Moving Forward

by mvw110

After 15 days of Whole 30 and no cigarettes I feel like a different person.  Not internally, and not emotionally, but just physically.

Waking up, used to hurt.  My fatigue, I realize now, was pretty bad.  MS wasn’t the only culprit, but aided by a shitty diet, I think it was to blame for some of it.

I can’t take the last two weeks and just go back to what I was doing before.  I can’t.

I can’t let the urge to give up for a bit take over.  Even when I get frustrated with work, lonely, or feel bad about relationship/dating events.

That’s easier said than done.  I’ve sort of isolated myself during the last two weeks, and haven’t been in public much.  I’ve shied away from anything that resembles a party or a bar, and I think I needed to.

I, also, have really missed socializing.  I’ve put too much stock in my close relationships with a few people, and spent all of my time with 4-5 of them.  I want to get back into meeting more and new people, and I want to get out there.  I just am so afraid of smoking.

I know it’s only been 15 days, but the urge has been strong, time to time, and if I had ANY alcohol in my system, I’m pretty sure I would’ve slipped up.

Two nights ago, I was feeling pretty low, and stopped at 7-11 to get ice tea.  Well, I told myself that.  I bought a pack of Camel Crush cigarettes and walked outside.  After packing it a huge feeling of guilt overwhelmed me.  The feeling I would usually get the next day, after I’d smoked 3-4 that night.  I’ve done that before, and have thrown out the pack with 14-5 cigarettes left (usually after smoking one more).   Then, two days later I’m giving a homeless person in SF 9 cigs left in the next pack.  Then the next day, I’m buying the third.  Then I’m smoking again.

I thought about all of this standing in front of the RedBox DVD rental and just took the open pack, and set it on top of the machine and got in my car.  I drove home, played some Xbox, watched some Netflix, and went to sleep.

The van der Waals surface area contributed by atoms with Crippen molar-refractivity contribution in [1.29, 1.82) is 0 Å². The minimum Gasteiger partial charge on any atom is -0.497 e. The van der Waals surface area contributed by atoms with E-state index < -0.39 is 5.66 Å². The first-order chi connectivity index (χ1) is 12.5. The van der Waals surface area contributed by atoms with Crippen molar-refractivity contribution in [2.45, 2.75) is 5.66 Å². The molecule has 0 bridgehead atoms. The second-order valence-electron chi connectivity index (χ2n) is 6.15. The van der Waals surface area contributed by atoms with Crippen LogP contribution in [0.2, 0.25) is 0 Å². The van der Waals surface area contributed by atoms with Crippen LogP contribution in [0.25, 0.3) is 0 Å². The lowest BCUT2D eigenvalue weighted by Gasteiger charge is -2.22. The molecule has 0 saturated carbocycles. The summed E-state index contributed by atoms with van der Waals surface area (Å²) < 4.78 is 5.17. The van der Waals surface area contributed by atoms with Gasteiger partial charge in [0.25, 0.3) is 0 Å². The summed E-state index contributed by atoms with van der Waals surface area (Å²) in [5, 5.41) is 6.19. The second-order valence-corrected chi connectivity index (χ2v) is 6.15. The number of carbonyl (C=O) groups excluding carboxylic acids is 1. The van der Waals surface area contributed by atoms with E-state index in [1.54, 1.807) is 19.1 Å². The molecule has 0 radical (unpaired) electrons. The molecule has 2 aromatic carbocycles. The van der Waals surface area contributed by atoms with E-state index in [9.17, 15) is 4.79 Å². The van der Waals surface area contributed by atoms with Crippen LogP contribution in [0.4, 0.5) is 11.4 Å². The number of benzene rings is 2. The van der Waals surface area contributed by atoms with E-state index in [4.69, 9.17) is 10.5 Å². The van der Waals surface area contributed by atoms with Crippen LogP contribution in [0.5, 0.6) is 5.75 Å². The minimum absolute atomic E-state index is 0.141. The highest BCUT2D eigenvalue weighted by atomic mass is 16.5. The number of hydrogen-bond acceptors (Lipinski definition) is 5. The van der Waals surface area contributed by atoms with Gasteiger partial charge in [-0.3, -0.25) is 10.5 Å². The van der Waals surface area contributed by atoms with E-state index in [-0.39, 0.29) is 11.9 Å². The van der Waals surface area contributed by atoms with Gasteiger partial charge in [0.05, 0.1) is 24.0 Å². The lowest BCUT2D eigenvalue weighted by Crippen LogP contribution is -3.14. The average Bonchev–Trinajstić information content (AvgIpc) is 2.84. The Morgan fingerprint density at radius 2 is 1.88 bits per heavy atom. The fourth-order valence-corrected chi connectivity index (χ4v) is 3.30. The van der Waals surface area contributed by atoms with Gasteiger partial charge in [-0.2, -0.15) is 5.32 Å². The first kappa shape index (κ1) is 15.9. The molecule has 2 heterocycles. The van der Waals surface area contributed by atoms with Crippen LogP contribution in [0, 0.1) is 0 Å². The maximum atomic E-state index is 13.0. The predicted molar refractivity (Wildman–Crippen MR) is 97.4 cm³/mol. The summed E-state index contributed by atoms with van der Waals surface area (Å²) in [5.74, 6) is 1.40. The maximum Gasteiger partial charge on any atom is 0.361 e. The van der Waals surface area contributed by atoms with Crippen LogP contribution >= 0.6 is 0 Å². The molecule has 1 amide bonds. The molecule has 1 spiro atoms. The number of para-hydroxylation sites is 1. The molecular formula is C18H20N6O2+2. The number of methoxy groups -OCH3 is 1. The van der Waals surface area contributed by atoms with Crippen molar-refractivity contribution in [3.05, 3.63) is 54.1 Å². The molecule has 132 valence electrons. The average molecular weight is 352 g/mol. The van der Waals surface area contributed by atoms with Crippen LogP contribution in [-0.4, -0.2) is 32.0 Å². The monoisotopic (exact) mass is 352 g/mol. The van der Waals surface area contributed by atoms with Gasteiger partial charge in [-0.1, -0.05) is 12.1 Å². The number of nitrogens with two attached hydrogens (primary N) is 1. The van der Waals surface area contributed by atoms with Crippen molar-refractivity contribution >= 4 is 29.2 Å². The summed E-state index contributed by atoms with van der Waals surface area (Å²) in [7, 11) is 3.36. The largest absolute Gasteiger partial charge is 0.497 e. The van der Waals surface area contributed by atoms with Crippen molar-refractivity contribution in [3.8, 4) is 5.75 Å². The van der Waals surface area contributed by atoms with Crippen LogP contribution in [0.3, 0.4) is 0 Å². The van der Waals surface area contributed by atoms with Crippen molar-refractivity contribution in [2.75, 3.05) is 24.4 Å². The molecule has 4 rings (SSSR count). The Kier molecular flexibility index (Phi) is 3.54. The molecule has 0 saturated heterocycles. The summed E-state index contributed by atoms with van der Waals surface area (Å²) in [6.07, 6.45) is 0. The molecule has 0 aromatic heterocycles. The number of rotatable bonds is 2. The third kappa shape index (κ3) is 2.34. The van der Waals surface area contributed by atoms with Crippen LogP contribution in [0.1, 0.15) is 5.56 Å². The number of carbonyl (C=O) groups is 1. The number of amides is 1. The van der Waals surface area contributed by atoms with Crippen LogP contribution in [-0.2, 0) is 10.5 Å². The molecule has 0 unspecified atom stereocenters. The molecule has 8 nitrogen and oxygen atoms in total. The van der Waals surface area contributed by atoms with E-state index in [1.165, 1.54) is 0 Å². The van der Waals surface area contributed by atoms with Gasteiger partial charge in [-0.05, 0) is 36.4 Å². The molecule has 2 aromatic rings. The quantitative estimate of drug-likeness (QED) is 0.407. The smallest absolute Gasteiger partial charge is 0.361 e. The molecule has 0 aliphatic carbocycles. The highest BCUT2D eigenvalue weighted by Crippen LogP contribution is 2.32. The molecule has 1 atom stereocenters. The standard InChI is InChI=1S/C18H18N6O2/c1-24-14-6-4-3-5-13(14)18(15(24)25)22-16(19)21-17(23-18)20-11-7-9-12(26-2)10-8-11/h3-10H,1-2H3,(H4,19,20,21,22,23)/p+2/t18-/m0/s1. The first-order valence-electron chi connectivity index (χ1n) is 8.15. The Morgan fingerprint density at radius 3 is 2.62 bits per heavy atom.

This didn’t make me feel proud.  It made me question my resolve.  It made me question everything I wrote in the last post.  Was this all about doing this to impress a girl?  Was it for my friends and family that are dying to see me healthy?  Was I able to do it, and was the first glimpse of sadness in weeks enough to push me right off track?  Was me stopping and not falling off a sign that I am stronger already?

These questions have been running through my head for two days.  It goes back to the fear with a disease like MS.  It goes back to that fear of the unknown.  That fear that you can’t predict the future, that you can’t avoid the bad in life.  It goes back to that fear I’ve had all along, “Am I just fucked up?”

Through my half-hearted search for mindfulness and inner peace, I’ve learned a bit about myself.  But I’ve also ran into the same questions.  The questions are usually my inner voice talking, thus ruining the quest for actual mindfulness when I constantly listen to them and address them, one by one.

That leads me back here, to this blog again.  And that leads me to another one of my inner feelings towards myself.  I’m still writing time to time, but it doesn’t feel as meaningful, because no one reads it now.  I could easily post again to Facebook and Twitter, and then I would probably have my 100-300 person audience back.  The attention would be there, the accountability that I had been seeking would be back.

But that wouldn’t change the bad things that I bring into my life.  The NEED for attention, the constant desire to be recognized when I’m doing good stuff, to need to–not so much, account for the bad, but to throw it out there because of my guilt would be back as well.

This is what I’ve been trying to avoid.  And this is not the point of this.  A pat on the back from friends and family is great and all, but one from myself is probably the most important.

I’ve gone two weeks with monumental changes to my health and lifestyle.  I feel better, and while still a bit dark, the depression and anxiety is no where near where it was when I would counter it with alcohol and tobacco and poisonous foods and worse.   The outlook for my future is still bright.  In fact it’s more akin to a bright light in the distance, than a dark cloud.  You can’t decide what either signifies, but the light does seem a lot more fun to travel to.

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